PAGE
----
Hayley:

Yeah, yeah, I say that so often to people - you are your business, if you're healthy, your business will be healthy, your profits will be healthy. But again it's a message that either people just don't understand that correlation, or the other aspect of it, the hustle and grind stuff is just to too ingrained and strong.

Hayley:

But I think that is really important what you were saying there about if you are having a lot of commitments, which mean you are working ridiculous hours, look at your business model and your number of clients and change that. Because I am amazed by the amount of business owners who are like, Oh, my God, I have to work 20 hour days every day, and I can't do this, and I can't do that. And I was like, well, your business is running you. Like you're not running your business.

Hayley:

You're the boss, you can do what the fuck you like, you can run your business however you want. But it's almost like, have you forgotten that? I there's something about your business that you don't like, and you're knackered, change it? That's the whole point of being a business owner.

Martin JJ:

Yeah, I agree. I agree. And you know you can earn a very reasonable amount of money without working crazy hours in Western society.

Hayley:

Absolutely. Talking about productivity. I think that you are one of the most productive people I know. And I just wondered how you keep yourself motivated to do it. Because obviously, I know, you've talked a little bit about how you're able to be that productive, because you understand when you need to rest and you're very self aware and whatever. But how do you keep yourself motivated to keep up that sort of productivity?

Martin JJ:

The first thing is, do I see myself as that productive? Absolutely not. Because there's always more to do, there's always stuff.

Martin JJ:

Sarah and I have a little in joke in that, like, there's certain things that in my head, I classify as work. And there's certain things in my head, I don't classify as work, right. But there's a lot of work stuff that I don't classify as work. Okay, so that then becomes a challenge because it's like, I haven't done any work today.

Martin JJ:

And it's like, well, actually, I looked through and I've done this, this, this and this and this and this and this and it's like well, that's not really work is it? So again, it's about that self awareness of being like wow, okay, it is actually work.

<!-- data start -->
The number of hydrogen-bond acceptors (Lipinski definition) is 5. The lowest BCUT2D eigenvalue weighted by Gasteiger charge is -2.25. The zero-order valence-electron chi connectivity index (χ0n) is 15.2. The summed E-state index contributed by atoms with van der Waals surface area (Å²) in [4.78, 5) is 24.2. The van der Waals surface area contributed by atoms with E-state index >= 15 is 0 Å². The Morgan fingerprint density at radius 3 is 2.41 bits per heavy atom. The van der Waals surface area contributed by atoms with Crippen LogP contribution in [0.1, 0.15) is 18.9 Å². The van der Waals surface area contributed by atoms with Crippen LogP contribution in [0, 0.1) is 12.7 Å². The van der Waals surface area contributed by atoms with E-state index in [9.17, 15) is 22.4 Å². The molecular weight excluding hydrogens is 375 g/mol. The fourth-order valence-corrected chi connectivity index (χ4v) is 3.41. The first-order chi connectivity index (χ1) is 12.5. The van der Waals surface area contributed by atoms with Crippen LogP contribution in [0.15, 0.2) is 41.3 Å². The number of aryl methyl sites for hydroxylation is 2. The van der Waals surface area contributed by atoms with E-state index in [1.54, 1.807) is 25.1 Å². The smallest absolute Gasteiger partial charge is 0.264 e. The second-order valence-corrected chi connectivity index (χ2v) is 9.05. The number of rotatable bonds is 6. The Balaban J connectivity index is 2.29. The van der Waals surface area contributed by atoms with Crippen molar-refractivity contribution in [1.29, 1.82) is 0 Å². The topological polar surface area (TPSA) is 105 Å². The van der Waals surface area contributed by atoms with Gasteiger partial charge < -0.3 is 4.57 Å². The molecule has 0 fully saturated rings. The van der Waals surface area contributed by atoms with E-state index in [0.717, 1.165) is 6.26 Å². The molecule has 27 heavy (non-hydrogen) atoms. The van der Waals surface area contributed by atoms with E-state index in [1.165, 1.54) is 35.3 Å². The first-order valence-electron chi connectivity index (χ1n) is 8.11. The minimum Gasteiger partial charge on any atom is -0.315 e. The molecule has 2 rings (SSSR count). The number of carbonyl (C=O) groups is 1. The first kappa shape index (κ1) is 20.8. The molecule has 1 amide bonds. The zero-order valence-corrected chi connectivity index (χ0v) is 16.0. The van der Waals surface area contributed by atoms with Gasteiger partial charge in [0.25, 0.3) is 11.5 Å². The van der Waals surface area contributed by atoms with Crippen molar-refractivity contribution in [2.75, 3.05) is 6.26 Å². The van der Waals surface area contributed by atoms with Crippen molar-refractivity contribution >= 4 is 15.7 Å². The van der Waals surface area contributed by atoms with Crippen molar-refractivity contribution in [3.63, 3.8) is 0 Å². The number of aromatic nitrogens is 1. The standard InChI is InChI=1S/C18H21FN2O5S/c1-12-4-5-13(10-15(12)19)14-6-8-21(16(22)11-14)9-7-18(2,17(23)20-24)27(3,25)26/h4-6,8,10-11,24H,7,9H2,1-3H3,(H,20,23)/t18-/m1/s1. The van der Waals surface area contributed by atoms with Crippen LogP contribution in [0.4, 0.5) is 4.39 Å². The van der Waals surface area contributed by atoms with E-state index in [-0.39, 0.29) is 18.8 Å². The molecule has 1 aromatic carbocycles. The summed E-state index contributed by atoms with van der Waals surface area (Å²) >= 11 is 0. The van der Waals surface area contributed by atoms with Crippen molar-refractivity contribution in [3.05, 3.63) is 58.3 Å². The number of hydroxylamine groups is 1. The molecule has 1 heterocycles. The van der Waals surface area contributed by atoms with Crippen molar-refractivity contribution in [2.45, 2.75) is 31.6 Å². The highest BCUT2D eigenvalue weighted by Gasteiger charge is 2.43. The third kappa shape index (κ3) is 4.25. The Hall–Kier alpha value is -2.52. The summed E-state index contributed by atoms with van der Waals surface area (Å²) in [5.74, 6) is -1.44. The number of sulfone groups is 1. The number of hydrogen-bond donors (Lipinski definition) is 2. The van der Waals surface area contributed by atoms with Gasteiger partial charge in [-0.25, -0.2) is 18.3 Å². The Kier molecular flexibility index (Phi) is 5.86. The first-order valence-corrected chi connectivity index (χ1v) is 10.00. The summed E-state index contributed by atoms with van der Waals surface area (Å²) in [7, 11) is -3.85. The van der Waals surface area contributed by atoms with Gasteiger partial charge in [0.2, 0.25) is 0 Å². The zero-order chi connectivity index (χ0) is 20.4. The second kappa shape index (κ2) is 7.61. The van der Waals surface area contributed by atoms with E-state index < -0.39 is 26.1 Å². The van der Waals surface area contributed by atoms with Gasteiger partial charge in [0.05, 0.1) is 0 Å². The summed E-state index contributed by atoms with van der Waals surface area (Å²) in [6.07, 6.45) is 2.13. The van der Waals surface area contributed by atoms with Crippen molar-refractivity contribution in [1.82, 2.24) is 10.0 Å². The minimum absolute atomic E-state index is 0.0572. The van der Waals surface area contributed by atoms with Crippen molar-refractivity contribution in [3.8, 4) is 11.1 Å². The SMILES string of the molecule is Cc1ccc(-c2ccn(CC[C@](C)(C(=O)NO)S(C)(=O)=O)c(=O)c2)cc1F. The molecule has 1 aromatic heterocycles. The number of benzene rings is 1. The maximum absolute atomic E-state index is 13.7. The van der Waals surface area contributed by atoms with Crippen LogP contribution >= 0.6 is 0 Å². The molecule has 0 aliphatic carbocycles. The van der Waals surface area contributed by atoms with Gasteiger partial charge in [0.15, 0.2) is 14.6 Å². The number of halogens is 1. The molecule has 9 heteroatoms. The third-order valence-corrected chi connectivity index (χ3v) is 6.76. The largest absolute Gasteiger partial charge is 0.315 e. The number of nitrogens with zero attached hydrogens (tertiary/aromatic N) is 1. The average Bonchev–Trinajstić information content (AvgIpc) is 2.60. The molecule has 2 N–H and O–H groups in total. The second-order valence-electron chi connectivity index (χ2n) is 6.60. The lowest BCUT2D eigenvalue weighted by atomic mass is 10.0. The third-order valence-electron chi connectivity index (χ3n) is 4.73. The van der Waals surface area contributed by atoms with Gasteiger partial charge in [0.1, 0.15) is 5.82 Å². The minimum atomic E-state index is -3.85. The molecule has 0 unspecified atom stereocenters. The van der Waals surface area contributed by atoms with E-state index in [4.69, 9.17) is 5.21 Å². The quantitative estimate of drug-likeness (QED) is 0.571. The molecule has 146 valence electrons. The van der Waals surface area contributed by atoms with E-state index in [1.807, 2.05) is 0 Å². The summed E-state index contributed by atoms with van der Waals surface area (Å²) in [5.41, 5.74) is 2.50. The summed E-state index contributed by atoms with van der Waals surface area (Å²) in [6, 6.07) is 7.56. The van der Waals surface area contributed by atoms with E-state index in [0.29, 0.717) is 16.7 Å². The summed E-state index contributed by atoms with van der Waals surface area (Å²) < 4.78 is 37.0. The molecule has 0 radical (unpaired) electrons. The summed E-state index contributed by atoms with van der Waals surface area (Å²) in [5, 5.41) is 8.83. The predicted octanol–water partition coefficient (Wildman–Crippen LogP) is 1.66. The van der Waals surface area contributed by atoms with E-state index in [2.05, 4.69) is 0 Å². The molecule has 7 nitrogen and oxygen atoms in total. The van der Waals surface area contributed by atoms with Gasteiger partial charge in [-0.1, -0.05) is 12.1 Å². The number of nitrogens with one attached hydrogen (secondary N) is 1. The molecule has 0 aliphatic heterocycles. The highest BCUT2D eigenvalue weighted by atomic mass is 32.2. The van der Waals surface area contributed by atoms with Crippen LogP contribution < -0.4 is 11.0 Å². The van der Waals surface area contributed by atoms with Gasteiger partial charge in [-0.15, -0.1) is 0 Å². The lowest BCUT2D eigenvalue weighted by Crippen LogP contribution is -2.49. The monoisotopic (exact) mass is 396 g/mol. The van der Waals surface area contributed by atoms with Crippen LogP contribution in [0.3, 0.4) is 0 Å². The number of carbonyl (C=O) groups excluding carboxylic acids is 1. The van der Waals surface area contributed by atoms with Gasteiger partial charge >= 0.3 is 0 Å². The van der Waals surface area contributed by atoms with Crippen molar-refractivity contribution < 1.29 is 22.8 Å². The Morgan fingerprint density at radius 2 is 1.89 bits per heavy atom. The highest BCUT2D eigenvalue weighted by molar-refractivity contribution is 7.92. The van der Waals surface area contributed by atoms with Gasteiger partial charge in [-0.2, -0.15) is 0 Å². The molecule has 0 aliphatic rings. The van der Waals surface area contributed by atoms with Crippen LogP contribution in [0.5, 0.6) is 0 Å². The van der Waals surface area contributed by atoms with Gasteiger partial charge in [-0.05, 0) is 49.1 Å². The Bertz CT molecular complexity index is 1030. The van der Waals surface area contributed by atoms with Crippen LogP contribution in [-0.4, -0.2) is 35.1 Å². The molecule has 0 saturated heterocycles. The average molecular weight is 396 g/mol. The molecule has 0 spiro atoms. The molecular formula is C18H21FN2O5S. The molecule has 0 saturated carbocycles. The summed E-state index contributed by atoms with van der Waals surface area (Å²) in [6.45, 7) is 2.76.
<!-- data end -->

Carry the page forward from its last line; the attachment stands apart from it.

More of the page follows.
Martin JJ:

You know, coming on this podcast, right? Like, of this is an evolution so like, you know, I'm definitely not the finished article. I still have like many meltdowns every once in a while, and it all gets a bit much but like you're human.

Martin JJ:

That's the thing if you can keep the balance in sync, you don't go as deep down the rabbit hole. It's just a case of saying to myself, well, actually, that is work. Yeah.

Martin JJ:

You know, the old me would have would have been like, oh, this podcast, it's just fun because I'm chatting to someone that I like. And you know, it's quite chill, like, I'm not sat on my desk writing copy or, like creating creative or whatever else, right? I'm not analysing metrics, I'm not creating like processes, Oh, this isn't really work, but actually it is work.

Martin JJ:

It's building a profile of the brand. But I have to reassure myself of those things. It's really understanding how your own brain works and operates. And that's really, really important and understanding the things that you say to yourself that will keep you in a cycle, keep you in a loop and noticing that

Martin JJ:

I 'm no mindset expert, but this is just stuff that I've picked up from, like, going like that for a long time. And then, you know, points hitting rock bottom. But last year, last year was a was a big, big lesson for me. We changed the whole business model. And you that was a big, big shift. But a really, really good shift.

Hayley:

Yeah, yeah, I think your mindset, like you say, is so important. And just flipping how you look at things sometimes. I've hear that from a lot of my clients, I haven't really done anything today, I've got so much to do.

Hayley:

Instead of having a to do list, I make them do a done list. So at the end of the day, I want you to write down everything you've done. Like what about my to do list? I don't care about that. Write you're done list, because then I want you to realise when you get to the end of the week, you've got a big done list. Yeah. And your to do list doesn't seem quite as overwhelming.

Hayley:

So I definitely think, mindset, and you know, a lot of this self talk stuff, and you know, all these I should be doing this. And all of that kind of stuff is so important, isn'tit?

Martin JJ:

Yeah, absolutely. I think the big thing is for most people, myself included, it's a difficult balance to get.

Martin JJ: